Newsletter #41

Recharging the Churches

Some of you know I have the privilege of teaching Romans this Fall at my home church, Peninsula Bible Church of Palo Alto. I like teaching God's Word because it forces me to study. (If others are able to gain anything from my ramblings in front of the class that's surely God's doing). I have been thoroughly familiar with Romans for decades, and I have frequently quoted from it. This time around, Romans feels like a brand new book to me. James M. Boice has written a splendid four-volume commentary which has opened many new vistas for my thinking. (My notes for this current class on Romans,, contain a number of quotes from Boice so you can see how very fine his commentary is.)

Romans is absolutely key to a sound Christian theological foundation and to a trustworthy Christian world-view. What Romans teaches is surely desperately needed in many churches across our land right now. Superficiality and easy-believism prevail. Biblical illiteracy is everywhere. Christian behavior is no different than non-Christians most of the time. George Barna's studies show that morality in our country continues to decay at all levels, in the church and outside the church, see See also his study, Practical Outcomes Replace Biblical Principles As the Moral Standard,

The idea that there exists a body of essential truth from God that Christians should know and adhere to--called "sound doctrine"--is apparently never under much discussion these days. Today I was reading through Ray Stedman's 1980-something sermons on First and Second Timothy ( Ray's words leapt out of the page with startling relevance--to me they are more applicable in our own time than they were two decades ago. "If the foundations are destroyed, What can the righteous do?" (Psalm 11:3)

Across the Bay from us, Heresy Harold Camping of Family Radio continues to teach that God is finished with the church altogether. He says that believers should leave their local churches and go elsewhere. (see It is not hard to see why Camping has a large following even if he is teaching nonsense. Many churches probably ought to be forsaken and left behind. But of course Camping, and others like him, don't tell us where we are supposed to "go" if we abandon the local church. It's like the situation Peter faced when He considered his options in a time of crisis. "From that time many of His disciples went back and walked with Him no more. Then Jesus said to the twelve, "Do you also want to go away?" But Simon Peter answered Him, "Lord, to whom shall we go? You have the words of eternal life." (John 6:66-68)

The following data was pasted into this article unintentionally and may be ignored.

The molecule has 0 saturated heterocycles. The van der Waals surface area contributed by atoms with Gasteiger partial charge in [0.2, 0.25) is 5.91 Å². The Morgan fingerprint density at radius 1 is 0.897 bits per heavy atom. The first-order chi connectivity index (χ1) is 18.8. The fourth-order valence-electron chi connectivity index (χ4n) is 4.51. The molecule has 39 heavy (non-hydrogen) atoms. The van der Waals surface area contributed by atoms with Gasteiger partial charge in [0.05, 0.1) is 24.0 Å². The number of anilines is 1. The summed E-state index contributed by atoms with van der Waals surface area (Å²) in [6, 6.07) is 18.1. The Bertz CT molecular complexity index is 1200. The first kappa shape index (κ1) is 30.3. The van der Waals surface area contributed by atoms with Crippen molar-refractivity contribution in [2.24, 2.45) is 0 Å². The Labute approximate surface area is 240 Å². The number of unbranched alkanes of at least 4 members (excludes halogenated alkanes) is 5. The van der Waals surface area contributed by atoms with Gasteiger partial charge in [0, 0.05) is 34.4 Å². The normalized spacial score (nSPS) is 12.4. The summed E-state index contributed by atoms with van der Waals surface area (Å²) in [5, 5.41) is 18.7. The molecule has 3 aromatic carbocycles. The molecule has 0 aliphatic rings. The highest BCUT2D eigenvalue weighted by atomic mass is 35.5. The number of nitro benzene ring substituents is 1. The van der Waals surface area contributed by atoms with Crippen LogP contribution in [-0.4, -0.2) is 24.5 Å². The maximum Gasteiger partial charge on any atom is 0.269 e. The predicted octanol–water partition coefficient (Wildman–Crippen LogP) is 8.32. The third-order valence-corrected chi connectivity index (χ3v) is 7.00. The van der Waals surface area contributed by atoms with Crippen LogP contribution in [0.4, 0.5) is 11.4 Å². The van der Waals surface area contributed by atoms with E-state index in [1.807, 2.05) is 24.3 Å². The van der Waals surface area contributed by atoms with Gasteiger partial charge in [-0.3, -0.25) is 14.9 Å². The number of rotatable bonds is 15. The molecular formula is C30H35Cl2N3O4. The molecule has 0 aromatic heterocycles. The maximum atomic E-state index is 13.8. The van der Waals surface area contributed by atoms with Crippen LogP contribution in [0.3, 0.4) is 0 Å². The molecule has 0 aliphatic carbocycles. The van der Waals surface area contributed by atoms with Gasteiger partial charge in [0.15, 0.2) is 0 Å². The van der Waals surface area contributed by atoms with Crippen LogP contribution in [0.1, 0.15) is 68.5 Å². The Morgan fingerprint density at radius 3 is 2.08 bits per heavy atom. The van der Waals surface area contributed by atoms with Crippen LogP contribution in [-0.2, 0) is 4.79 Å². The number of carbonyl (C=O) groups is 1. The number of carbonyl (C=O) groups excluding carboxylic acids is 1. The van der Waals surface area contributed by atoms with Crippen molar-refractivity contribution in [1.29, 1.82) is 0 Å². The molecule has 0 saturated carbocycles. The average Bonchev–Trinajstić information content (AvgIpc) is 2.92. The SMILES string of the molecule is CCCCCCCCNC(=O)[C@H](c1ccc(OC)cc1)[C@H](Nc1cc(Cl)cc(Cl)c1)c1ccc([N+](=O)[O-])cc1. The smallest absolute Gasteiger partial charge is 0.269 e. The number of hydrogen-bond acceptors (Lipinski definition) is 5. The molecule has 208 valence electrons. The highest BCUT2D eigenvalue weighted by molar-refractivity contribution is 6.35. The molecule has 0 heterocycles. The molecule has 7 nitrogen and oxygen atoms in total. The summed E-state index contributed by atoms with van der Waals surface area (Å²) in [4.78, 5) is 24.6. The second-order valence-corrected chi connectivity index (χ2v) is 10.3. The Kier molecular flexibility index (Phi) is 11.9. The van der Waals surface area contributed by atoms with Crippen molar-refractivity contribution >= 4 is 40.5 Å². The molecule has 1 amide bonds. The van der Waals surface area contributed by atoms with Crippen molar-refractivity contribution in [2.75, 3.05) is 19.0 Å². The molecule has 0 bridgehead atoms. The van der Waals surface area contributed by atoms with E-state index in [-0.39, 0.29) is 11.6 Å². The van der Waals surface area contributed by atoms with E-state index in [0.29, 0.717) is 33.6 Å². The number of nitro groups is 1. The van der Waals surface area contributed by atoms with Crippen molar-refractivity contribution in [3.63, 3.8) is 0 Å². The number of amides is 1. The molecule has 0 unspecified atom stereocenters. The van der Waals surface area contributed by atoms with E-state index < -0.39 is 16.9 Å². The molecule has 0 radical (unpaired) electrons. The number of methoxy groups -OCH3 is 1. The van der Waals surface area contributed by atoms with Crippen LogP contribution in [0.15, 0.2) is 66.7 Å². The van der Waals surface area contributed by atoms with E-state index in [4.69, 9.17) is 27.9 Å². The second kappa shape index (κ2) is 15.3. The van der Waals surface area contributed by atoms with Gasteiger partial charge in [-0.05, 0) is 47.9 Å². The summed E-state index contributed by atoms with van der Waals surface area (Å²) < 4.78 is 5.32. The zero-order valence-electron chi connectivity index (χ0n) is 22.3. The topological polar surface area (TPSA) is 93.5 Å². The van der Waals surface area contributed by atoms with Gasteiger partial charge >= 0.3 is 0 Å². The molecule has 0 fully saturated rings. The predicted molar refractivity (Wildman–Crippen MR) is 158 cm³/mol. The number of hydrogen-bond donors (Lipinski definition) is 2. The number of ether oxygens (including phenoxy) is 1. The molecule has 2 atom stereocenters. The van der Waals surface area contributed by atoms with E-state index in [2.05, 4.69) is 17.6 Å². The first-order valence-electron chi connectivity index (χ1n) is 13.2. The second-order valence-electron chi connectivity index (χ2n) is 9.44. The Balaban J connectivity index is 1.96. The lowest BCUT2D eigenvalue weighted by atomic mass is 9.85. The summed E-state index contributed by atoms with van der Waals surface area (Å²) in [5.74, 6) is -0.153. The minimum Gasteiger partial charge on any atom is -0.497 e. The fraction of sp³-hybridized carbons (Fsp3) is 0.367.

Romans calls attention to the sovereignty of God in election--God saves some but passes over others. Salvation is offered to all men but the human condition is so bad that "no one seeks after God." God has to save some of us individuals in spite of ourselves. Romans also calls attention to the reality that only a small number--a remnant of the Jews--were saved in most every generation down through the long history of Israel. Similarly, not everyone in the visible church is saved or will be saved. That is, only a small remnant among professing Christians find and know the Lord. (See The Concept of the Remnant, What will be interesting, church by church, is to see how many people show up for church as usual the Sunday following the rapture. I hope our church lot will be empty, but only God knows.

What I have noted in teaching Bible classes is that there is great power in the Word itself. God backs it up every time! I think the mistake of so much modern preaching is that the messages have been predigested and watered down by the preacher so that one can only dimly see God's heart and intent. No one gets really fed anymore. The relevance of the morning sermon, if any, often escapes us. "Behold, the days are coming," says the Lord GOD, "That I will send a famine on the land, Not a famine of bread, Nor a thirst for water, But of hearing the words of the LORD." (Amos 8:11)